March 21. The day after the first day of spring. Last year at this time Donna and I discovered four eggs in a nest in a bush next to the deck. Robins. Donna was excited. I was nervous as an expectant father.

What if a cat gets at 'em? It can be windy this time of year. What if a stiff wind blows in off the Atlantic? Shakes that bush. Breaks those eggs. The question was: How invested in these small, pale blue things did I want to get? Odds were they wouldn't survive.

The way I saw it, getting too attached to the eggs was not unlike giving gold fish names. You go to the pet store and purchase a few. Bring Moby, Charlie and Goldie home. A week later they've all gone belly up and you're burdened with regret.

Why the hell didn't I name the little bastards Number 1, Number 2 and Number 3, you think. Or give them no names or numbers at all. Treat 'em like the glasses you buy and confine to the cupboard. Break a glass and hey! No big deal. We'll buy another one.

We don't give names to our glasses, our chairs. That big old couch in the living room? It has no name. We could take it to the landfill tomorrow. Toss it. No tears. No regrets.

Fish? That's another story. And those eggs.

I didn't get all that invested in the eggs. Typical me, I joked about it. Nest egg schtick. The yoke's on you, Donna!

Ha ha!

Then the eggs started to crack. Number 1 cracked first. Two followed. Then three and four. Not that I gave them those numbers. I didn't call the eggs that.

The eggs weren't eggs anymore. We had four small birds in the nest in the bush next to our deck. One day I was watching The Weather Channel. The Doppler Radar screen was painted with dark greens and reds. A storm was coming. I raced down the hall, threw open the closet door. Grabbed a big towel. Scurried out to the deck. Threw the towel over the bush that held the nest. So they wouldn't get wet.

The spring days grew warmer. Our little birds grew.

" Look at that! " I said to Donna. Four big birds in that tiny nest! They're almost ready to fly! "

And one by one they did that. One went first. Two second, Three third. We walked out onto the deck, peeked into the nest and they were gone.

Four was alone.

" Think he's OK? " Donna asked.

" Dunno, " I explained.

A few days went by. It was Saturday. I was washing my car. Donna was up on the deck. Something caught my eye, some movement in the bush. Then I saw it. Four was flying like a bat out of hell. Into the woods.

All of them made it. And we got to see one of them fly.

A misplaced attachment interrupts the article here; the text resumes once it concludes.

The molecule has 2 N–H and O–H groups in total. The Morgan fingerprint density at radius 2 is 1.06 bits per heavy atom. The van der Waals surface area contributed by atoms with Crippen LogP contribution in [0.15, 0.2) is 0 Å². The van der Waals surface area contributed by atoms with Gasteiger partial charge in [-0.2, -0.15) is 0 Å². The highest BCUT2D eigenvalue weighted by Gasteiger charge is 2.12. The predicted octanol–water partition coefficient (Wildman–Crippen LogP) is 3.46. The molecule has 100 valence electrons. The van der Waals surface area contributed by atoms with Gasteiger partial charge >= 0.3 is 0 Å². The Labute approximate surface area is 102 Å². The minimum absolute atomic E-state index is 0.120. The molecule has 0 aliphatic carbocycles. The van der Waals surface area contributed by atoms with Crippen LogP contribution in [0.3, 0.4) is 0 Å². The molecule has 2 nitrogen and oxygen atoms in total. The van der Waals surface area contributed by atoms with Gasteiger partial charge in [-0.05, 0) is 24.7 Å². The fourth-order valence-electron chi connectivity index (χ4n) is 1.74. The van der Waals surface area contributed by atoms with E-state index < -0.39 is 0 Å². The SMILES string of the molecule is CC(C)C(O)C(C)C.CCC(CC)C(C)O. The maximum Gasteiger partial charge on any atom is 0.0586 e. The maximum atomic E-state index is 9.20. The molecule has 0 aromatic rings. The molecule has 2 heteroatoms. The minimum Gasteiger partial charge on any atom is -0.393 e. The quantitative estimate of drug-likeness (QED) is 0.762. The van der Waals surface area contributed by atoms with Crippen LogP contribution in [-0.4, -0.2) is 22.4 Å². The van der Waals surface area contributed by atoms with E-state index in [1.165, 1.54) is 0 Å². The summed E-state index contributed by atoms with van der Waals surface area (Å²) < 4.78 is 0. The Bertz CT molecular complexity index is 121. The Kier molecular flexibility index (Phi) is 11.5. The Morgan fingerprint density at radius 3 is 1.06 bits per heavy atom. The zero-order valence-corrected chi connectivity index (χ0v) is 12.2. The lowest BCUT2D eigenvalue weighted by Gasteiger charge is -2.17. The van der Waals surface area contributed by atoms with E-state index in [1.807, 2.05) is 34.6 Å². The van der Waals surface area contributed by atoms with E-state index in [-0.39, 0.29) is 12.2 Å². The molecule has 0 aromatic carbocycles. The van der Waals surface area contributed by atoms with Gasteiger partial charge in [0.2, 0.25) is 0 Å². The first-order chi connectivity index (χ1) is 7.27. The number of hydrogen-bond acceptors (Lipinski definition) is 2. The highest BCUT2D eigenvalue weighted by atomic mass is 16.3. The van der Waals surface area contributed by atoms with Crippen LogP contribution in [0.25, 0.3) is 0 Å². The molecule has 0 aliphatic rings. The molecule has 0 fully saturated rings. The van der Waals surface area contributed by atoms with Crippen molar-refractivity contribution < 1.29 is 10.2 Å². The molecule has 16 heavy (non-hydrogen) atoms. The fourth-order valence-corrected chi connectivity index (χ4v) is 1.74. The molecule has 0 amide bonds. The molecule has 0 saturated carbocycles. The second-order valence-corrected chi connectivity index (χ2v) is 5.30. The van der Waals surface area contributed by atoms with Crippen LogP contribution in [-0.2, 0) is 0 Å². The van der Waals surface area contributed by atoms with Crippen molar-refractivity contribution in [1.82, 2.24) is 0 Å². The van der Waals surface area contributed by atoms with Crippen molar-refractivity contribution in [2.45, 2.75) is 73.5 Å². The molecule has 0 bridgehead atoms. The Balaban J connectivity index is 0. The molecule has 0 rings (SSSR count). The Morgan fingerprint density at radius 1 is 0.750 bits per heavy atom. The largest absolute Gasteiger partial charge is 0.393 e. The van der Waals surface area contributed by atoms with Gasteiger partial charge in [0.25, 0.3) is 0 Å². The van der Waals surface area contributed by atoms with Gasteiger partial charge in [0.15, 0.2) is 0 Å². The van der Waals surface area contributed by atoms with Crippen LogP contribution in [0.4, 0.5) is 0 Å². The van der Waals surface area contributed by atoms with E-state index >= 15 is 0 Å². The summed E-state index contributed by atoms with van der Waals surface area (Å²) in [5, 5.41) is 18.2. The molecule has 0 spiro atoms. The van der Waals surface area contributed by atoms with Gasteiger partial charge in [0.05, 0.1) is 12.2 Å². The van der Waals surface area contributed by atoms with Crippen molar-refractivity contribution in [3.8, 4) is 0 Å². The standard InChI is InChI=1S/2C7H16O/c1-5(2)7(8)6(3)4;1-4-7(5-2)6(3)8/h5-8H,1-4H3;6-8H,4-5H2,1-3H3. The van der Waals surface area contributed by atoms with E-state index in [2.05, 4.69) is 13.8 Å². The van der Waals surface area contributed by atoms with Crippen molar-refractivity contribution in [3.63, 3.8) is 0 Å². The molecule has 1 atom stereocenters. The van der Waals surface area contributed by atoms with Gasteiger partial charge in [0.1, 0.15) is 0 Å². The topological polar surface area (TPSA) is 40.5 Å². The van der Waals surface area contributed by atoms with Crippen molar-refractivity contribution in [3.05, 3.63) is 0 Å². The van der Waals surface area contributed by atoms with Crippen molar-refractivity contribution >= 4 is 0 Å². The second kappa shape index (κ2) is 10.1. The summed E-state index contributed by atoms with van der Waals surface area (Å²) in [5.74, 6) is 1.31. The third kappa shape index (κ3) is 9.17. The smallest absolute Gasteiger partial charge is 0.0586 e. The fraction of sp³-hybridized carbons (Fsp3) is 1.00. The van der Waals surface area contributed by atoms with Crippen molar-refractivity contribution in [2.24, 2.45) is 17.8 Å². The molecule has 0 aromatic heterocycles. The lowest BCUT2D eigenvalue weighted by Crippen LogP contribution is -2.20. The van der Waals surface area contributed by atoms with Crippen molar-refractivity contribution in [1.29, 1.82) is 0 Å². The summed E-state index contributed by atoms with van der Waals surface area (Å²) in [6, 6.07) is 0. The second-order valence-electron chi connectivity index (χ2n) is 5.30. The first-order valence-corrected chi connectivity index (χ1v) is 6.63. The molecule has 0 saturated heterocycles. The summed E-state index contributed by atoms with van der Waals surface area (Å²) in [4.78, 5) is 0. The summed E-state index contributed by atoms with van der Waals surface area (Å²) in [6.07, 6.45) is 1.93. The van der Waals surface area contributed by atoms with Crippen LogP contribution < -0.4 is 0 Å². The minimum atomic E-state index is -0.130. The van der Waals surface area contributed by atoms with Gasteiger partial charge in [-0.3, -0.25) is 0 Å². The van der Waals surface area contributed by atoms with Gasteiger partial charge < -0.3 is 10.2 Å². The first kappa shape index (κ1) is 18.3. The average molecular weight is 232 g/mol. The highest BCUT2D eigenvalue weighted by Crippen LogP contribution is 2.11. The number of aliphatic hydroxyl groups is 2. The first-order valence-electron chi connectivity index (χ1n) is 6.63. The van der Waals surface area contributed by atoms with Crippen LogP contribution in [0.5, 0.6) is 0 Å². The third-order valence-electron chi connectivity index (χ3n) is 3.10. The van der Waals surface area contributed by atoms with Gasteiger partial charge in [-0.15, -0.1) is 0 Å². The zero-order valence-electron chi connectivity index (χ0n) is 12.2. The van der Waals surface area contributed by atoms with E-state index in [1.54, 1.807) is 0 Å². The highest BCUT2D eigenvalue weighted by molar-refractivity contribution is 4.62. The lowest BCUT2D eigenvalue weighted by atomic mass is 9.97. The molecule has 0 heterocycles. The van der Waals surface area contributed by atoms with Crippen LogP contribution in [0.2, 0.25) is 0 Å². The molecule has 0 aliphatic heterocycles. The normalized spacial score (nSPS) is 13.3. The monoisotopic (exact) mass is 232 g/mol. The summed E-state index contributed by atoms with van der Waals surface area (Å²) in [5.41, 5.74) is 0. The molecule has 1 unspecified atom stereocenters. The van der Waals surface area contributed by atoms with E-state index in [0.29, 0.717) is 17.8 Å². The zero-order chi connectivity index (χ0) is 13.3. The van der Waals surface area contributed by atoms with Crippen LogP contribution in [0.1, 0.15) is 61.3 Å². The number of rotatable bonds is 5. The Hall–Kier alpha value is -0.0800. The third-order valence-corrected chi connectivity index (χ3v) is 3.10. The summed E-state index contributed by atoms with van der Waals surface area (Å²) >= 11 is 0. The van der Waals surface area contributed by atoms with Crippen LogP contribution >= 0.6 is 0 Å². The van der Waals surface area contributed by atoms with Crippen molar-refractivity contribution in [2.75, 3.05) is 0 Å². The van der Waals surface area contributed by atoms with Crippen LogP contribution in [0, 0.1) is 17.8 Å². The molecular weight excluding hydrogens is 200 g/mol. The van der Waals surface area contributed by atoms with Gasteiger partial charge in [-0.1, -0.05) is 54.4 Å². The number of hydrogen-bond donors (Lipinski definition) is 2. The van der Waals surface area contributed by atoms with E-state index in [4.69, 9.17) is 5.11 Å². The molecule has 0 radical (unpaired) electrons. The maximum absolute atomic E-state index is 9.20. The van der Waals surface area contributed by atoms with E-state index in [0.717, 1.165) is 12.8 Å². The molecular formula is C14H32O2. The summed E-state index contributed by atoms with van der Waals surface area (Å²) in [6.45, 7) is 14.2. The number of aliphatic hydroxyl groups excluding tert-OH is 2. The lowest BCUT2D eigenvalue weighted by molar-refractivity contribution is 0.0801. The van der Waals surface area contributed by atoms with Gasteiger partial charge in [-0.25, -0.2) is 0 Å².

It's a year later. Last week I saw two robins hopping around in the yard. Wondered: Could those be the same birds?

I was in the living room today. Donna was in the study. I heard a loud THUMP!

" Oh no! " Donna said.

" What was that? " I asked.

" A bird, " she said. " Crashed into the door. "

I walked into the study. Looked through the sliding glass door, out onto the deck. Nothing there. But a trace of feathers was stuck to the glass where the bird had hit. Then I saw the bird sprawled on the lawn. Its eyes were open. It was alive, but didn't look good.

A robin, I thought. Of all the dumb birds to fly into our door. A robin.

Donna wasn't optimistic about the bird's chances. I said, " Maybe it's just stunned. "

Donna went back to what she was doing and so did I. We didn't want to think about the wounded bird. A half hour later I walked back into the study.

" It's gone, " Donna said. " Flew off, into the woods. "

" That's good, " I said. " That's good. "

Monday, March 20, 2006

There's a new book out. Conversation: A History of a Lost Art by Stephen Miller. I, for one, hope people will read this. And talk about it.

It's a topic well worth discussing. Just ask Cicero, who said of conversation: " It ought to be gentle and without a trace of intransigence; it should also be witty. "

Or Montaigne who said to someone sitting next to him, " I find the practice of it the most delightful activity in our lives. "

Twenty years ago, a few days before he died, I paid a visit to my father. He was in a hospital bed. I pulled up a chair. Sat down and started to talk. Told him how my day had gone. I was creative director for an advertising agency in Hartford at the time. I remember me telling my father about how I'd been in New York City working on a television commercial. I'd come up with the idea for the spot. Written the script. Set on a basketball court, the spot had a guy bouncing a ball, talking about this bank that was on our client roster.

I jumped to another topic: This professor at Trinity College. We'd struck up a friendship. I ran the agency's internship program. This professor was my contact at Trinity.

I recall that I talked and dad listened. His kid, the quiet one, did all the talking. Then dad said, and I remember this like he said it yesterday:

" I'm not a very good conversationalist, am I? "

Ah, but we'd had some great conversations. We talked about baseball and basketball. Ted Williams and Jimmy Piersall. Bill Russell's hook shot and his genius for pulling down the rebound that started the fast break that sparked the comeback. Sharman's gift for shooting foul shots. We talked about poets. Service and Frost. Kipling was frequently on the agenda. If and Gunga Din are included in the minutes of the meetings my father and I attended.